Celebrating Eid Al-Fitr with autistic children


Eid Al-Fitr is the celebration at the end of Ramadan and is a big event for muslims that can go on for three days. It involves donating to charity (Zakat Al-Fitr), new clothes, gifts, prayer and visiting family and friends.

For autistic children Eid Al-Fitr can be an overwhelming time. Autistic children are even sometimes excluded from celebrations in case of meltdown or embarrassing behaviour.

Here are some ideas to help your autistic child celebrate Eid Al-Fitr.


Salat

Salat is a difficult thing for some autistic children to join in with. Standing in lines, close to other people, following directions from the Imam and concentrating on prayer may be very hard to do for many reasons. It is especially difficult for children with limited understanding.

You could consider taking it in turns to pray, with one person staying outside with the child while the other prays and then the other family member praying by themselves afterwards.

You could consider talking to the Imam in the weeks leading up to Eid Al-Fitr, explaining your child’s needs and seeing if any concessions or special arrangements can be made. Some mosques hold special Eid prayer and celebration events for children with special needs which might be worth suggesting. At the very least, a quiet room could be provided for children that need it.

Try creating a social story for attending prayers, with clear descriptions and pictures of what will happen. You can find more information on writing social stories here.


New clothes, baths and perfume

It is traditional for children to receive new clothes as gifts and they are expected to look their best, often wearing new clothes. For autistic children this can be difficult. New clothes can feel or smell funny to children with sensory processing needs, sometimes being unbearable to wear.

Consider buying your child an outfit a few weeks in advance. Possibly something the same as favourite clothes they already own. Let them try the clothes before and keep reminding them that they will be wearing them at Eid al-fitr, so they know what to expect and have time to get used to the idea. Eliminate any sensory issues by taking out annoying labels or washing the clothes with your normal detergent. Consider letting your child layer their usual clothes underneath if possible.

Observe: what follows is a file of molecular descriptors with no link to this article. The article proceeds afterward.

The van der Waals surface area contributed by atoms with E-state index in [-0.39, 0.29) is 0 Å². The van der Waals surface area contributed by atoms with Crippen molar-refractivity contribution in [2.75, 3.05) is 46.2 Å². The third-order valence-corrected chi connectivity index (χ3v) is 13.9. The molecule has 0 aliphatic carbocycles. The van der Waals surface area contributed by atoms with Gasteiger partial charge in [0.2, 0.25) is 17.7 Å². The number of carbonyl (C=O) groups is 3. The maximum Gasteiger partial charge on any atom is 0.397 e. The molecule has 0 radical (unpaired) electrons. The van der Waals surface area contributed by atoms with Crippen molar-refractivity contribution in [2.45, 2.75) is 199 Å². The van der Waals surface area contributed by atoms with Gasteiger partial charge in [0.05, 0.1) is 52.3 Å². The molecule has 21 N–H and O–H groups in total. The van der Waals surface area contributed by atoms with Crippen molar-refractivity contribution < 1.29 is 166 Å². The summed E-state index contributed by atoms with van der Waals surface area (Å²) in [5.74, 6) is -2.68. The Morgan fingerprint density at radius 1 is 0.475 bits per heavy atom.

For children that find bath time difficult, having a bath on the morning of Eid al-fitr may also cause problems. Be prepared for this and don’t put too much expectation on your child. Is there an alternative way they could wash and get ready?

Perfumes can be overpowering for children with sensory processing disorders. Remember this includes other members of the family wearing perfume. Consider experimenting with perfumes in the weeks leading up to the event and finding more bearable smells for your child.


Visits to Family and Friends

Events where there are a lot of people and expectations to talk to them can be overwhelming for autistic children. Be prepared for this. Consider hosting people at your own home so you have more control over what happens. Let your child dip in and out of the celebration if they need to and accept that they may need to escape to their bedroom and take a break from socialising. If you are visiting other people talk to them in advance about your child’s needs. Ask if they can provide a room where your child can escape to if they need to. Explain to relatives and friends that your child isn’t being rude if they don’t answer them and that they would prefer not to be hugged or kissed if this is the case.
If you think family visits are going to be far too much for your child, consider greeting people via skype and instead spending a calmer day with your child celebrating in your own way.


Helping your child to celebrate Eid Al-Fitr

There are plenty of ways autistic children can be helped to celebrate even if they don’t end up attending prayer or joining in with big family gatherings.

Eating favourite foods, opening gifts and being involved in giving to the poor can all still be enjoyed. If it’s all too much to do at once, spread activities out over three days and have quiet times planned in between.

Try to be flexible, preparing calm down times incase your child gets overwhelmed and keeping visits short.

Spend time with people that are aware of and understand your child’s needs.

If you know what you are going to be doing then consider making your child a timetable so they know what to expect and when and going through it with them beforehand.


Finally, I hope your Eid Al-Fitr is a good one. Eid Mubarak!

Thank you for taking the time to read this post. Please feel free to follow my blog or like my Facebook page which I keep up to date with new posts as they are written. I also have a closed Facebook group for sharing days out and holiday ideas and tips. You can find me on Twitter @KidsOnTour.

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